IN THE COURT OF APPEAL OF THE STATE OF CALIFORNIA THIRD APPELLATE DISTRICT (Yolo)
October 4, 2012
THE PEOPLE, PLAINTIFF AND RESPONDENT,
JENNIFER PEARL CARTER, DEFENDANT AND APPELLANT.
(Super. Ct. No. CRF113618)
The opinion of the court was delivered by: Mauro , J.
P. v. Carter CA3
NOT TO BE PUBLISHED
California Rules of Court, rule 8.1115(a), prohibits courts and parties from citing or relying on opinions not certified for publication or ordered published, except as specified by rule 8.1115(b). This opinion has not been certified for publication or ordered published for purposes of rule 8.1115.
Defendant Jennifer Pearl Carter pleaded no contest to embezzlement from an elder. The trial court sentenced her to one year in prison consecutive to a two-year prison term she was already serving on a prior conviction.
Defendant contends (1) the trial court should have committed her to county jail under the Criminal Justice Realignment Act of 2011 (Realignment Act) (Stats. 2011, ch. 15), and (2) the failure to commit her to jail violated her right to equal protection.
We conclude (1) defendant was already sentenced to prison on a prior conviction constituting the principal offense, and thus she must also serve her subordinate term for embezzlement in prison, even though the offense would otherwise qualify for a jail commitment under the Realignment Act; and (2) this court recently rejected equal protection contentions in People v. Lynch (Sept. 13, 2012, C068476) ____ Cal.App.4th ____ [2012 Cal.App. Lexis 975], and that decision resolves defendant's contentions here.
We will affirm the judgment.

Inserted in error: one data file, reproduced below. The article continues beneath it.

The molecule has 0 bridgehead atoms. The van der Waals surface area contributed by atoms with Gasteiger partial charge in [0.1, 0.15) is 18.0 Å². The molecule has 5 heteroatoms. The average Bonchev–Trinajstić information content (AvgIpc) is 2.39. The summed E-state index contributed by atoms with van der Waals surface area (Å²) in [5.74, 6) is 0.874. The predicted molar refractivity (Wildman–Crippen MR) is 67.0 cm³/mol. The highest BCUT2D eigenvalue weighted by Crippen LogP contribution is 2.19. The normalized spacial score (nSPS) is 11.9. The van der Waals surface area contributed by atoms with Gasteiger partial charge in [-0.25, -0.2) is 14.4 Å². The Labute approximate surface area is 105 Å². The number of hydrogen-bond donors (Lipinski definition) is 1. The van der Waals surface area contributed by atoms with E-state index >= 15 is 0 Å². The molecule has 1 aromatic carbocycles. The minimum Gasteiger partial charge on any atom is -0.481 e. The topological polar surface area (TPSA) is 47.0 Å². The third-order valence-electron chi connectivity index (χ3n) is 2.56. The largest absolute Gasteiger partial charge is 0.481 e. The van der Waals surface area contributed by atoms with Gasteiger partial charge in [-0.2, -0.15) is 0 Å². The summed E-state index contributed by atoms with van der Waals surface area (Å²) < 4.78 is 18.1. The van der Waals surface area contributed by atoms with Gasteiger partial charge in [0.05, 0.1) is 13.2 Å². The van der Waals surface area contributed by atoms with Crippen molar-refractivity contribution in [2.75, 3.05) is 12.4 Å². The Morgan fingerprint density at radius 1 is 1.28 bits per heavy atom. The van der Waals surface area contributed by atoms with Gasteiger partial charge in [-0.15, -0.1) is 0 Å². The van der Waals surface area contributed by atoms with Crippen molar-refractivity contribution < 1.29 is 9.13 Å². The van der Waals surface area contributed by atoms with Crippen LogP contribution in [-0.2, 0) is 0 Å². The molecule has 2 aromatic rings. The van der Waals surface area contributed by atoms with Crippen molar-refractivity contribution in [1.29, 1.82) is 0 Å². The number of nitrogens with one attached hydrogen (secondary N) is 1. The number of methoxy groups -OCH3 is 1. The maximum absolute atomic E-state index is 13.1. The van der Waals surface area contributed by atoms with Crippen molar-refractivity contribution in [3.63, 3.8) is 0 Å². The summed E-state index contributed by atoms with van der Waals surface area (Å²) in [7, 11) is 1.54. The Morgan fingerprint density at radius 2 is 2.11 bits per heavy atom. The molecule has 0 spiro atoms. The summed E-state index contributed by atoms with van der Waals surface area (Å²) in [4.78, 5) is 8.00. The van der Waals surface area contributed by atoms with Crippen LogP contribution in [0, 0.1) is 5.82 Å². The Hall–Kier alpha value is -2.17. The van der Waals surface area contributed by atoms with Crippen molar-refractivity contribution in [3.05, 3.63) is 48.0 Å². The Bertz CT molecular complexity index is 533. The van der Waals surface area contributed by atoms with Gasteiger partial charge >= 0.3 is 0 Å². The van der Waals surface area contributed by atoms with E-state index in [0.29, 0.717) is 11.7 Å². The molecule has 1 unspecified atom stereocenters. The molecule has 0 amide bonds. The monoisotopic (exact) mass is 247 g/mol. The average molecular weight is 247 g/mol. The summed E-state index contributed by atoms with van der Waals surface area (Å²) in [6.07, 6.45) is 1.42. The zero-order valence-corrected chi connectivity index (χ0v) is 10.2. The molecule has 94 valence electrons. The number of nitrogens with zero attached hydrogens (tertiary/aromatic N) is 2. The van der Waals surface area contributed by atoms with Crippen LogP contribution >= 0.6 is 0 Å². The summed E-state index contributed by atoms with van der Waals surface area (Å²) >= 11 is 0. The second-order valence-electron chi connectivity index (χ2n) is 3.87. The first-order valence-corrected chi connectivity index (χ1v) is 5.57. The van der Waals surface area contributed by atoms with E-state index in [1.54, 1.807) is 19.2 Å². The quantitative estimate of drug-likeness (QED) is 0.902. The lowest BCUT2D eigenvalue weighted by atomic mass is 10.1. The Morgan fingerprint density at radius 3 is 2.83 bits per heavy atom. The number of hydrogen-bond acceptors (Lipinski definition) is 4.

Defendant used her grandmother's ATM card and personal identification number to make ten unauthorized withdrawals totaling $420. She subsequently pleaded no contest to embezzlement from an elder. (Pen. Code, § 368, subd. (d)).*fn1
At the time of her plea defendant was already serving a two-year prison sentence in case No. 11-1444 for felony theft or unauthorized use of a vehicle, along with a concurrent two-year prison term in case No. 10-2558 for possession of a controlled substance.
The plea agreement in this case included a stipulated sentence of one year, to run consecutively to the two-year term in case No. 11-1444. But the prosecutor informed the trial court that the parties could not agree whether defendant would be committed to prison, or whether she would be committed to jail pursuant to the Realignment Act.
The probation report recommended that the trial court sentence defendant to prison. The report said defendant was not entitled to commitment in jail for the embezzlement offense because she was already serving a prison term.
Nonetheless, at the sentencing hearing, defense counsel and the prosecutor agreed that defendant should be committed to jail under the Realignment Act because she was being resentenced on the prior conviction. The trial court disagreed and sentenced her to an aggregate term of three years in prison, consisting of two years for theft or unauthorized use of a vehicle in case No. 11-1444, and a consecutive one year (one-third the middle term) for the embezzlement offense in this case.
Defendant contends the trial court should have sentenced her to two years in jail in case No. 11-1444 and a consecutive one year in jail in this case, because (a) the trial court resentenced her in case No. 11-1444 after the effective date of the Realignment Act, and (b) the effective date of the Realignment Act should be retroactive under In re Estrada (1965) 63 Cal.2d 740 (Estrada). Defendant is incorrect on both points.
With certain exceptions, felons sentenced under the Realignment Act are committed to jail rather than prison, may have a concluding portion of their sentence suspended in lieu of probation, and are not subject to parole. (§§ 3000 et. seq., 1170, subds (h)(1)-(3), (5).) But prison sentences are imposed for felons who have current or prior serious or violent felony convictions, who are required to register as sex offenders, or who have sustained a section 186.11 aggravated white collar crime enhancement. (§ 1170, subd. (h)(3).) Defendant's offenses in this case and in case Nos. 11-1444 and 10-2558 are not among the crimes exempted from a jail commitment under the Realignment Act.